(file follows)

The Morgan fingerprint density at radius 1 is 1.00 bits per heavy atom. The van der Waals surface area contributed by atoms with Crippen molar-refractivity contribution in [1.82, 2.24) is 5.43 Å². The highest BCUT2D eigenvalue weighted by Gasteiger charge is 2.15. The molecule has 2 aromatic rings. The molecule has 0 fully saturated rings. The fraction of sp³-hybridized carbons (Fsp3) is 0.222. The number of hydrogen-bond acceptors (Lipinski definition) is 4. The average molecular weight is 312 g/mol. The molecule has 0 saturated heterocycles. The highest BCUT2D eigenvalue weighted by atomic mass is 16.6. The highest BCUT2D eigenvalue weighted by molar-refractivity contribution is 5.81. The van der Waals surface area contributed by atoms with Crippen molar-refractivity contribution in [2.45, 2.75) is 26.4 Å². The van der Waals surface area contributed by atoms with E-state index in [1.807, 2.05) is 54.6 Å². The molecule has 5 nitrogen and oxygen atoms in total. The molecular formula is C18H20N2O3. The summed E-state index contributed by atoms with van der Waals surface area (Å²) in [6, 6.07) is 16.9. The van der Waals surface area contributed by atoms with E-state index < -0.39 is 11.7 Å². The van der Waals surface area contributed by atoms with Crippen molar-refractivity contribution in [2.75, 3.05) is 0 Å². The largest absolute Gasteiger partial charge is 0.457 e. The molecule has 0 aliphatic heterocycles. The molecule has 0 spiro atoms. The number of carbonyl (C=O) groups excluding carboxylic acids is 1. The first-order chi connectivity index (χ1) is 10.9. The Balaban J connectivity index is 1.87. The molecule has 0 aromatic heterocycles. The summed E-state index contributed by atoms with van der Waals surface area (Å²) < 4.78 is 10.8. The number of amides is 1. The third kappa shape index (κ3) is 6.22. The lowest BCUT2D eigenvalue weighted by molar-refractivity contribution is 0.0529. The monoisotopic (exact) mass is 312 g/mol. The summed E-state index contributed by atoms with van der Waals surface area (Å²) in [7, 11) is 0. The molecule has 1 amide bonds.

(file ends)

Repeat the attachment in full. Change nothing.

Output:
The Morgan fingerprint density at radius 1 is 1.00 bits per heavy atom. The van der Waals surface area contributed by atoms with Crippen molar-refractivity contribution in [1.82, 2.24) is 5.43 Å². The highest BCUT2D eigenvalue weighted by Gasteiger charge is 2.15. The molecule has 2 aromatic rings. The molecule has 0 fully saturated rings. The fraction of sp³-hybridized carbons (Fsp3) is 0.222. The number of hydrogen-bond acceptors (Lipinski definition) is 4. The average molecular weight is 312 g/mol. The molecule has 0 saturated heterocycles. The highest BCUT2D eigenvalue weighted by atomic mass is 16.6. The highest BCUT2D eigenvalue weighted by molar-refractivity contribution is 5.81. The van der Waals surface area contributed by atoms with Crippen molar-refractivity contribution in [2.45, 2.75) is 26.4 Å². The van der Waals surface area contributed by atoms with E-state index in [1.807, 2.05) is 54.6 Å². The molecule has 5 nitrogen and oxygen atoms in total. The molecular formula is C18H20N2O3. The summed E-state index contributed by atoms with van der Waals surface area (Å²) in [6, 6.07) is 16.9. The van der Waals surface area contributed by atoms with E-state index < -0.39 is 11.7 Å². The van der Waals surface area contributed by atoms with Crippen molar-refractivity contribution in [2.75, 3.05) is 0 Å². The largest absolute Gasteiger partial charge is 0.457 e. The molecule has 0 aliphatic heterocycles. The molecule has 0 spiro atoms. The number of carbonyl (C=O) groups excluding carboxylic acids is 1. The first-order chi connectivity index (χ1) is 10.9. The Balaban J connectivity index is 1.87. The molecule has 0 aromatic heterocycles. The summed E-state index contributed by atoms with van der Waals surface area (Å²) < 4.78 is 10.8. The number of amides is 1. The third kappa shape index (κ3) is 6.22. The lowest BCUT2D eigenvalue weighted by molar-refractivity contribution is 0.0529. The monoisotopic (exact) mass is 312 g/mol. The summed E-state index contributed by atoms with van der Waals surface area (Å²) in [7, 11) is 0. The molecule has 1 amide bonds.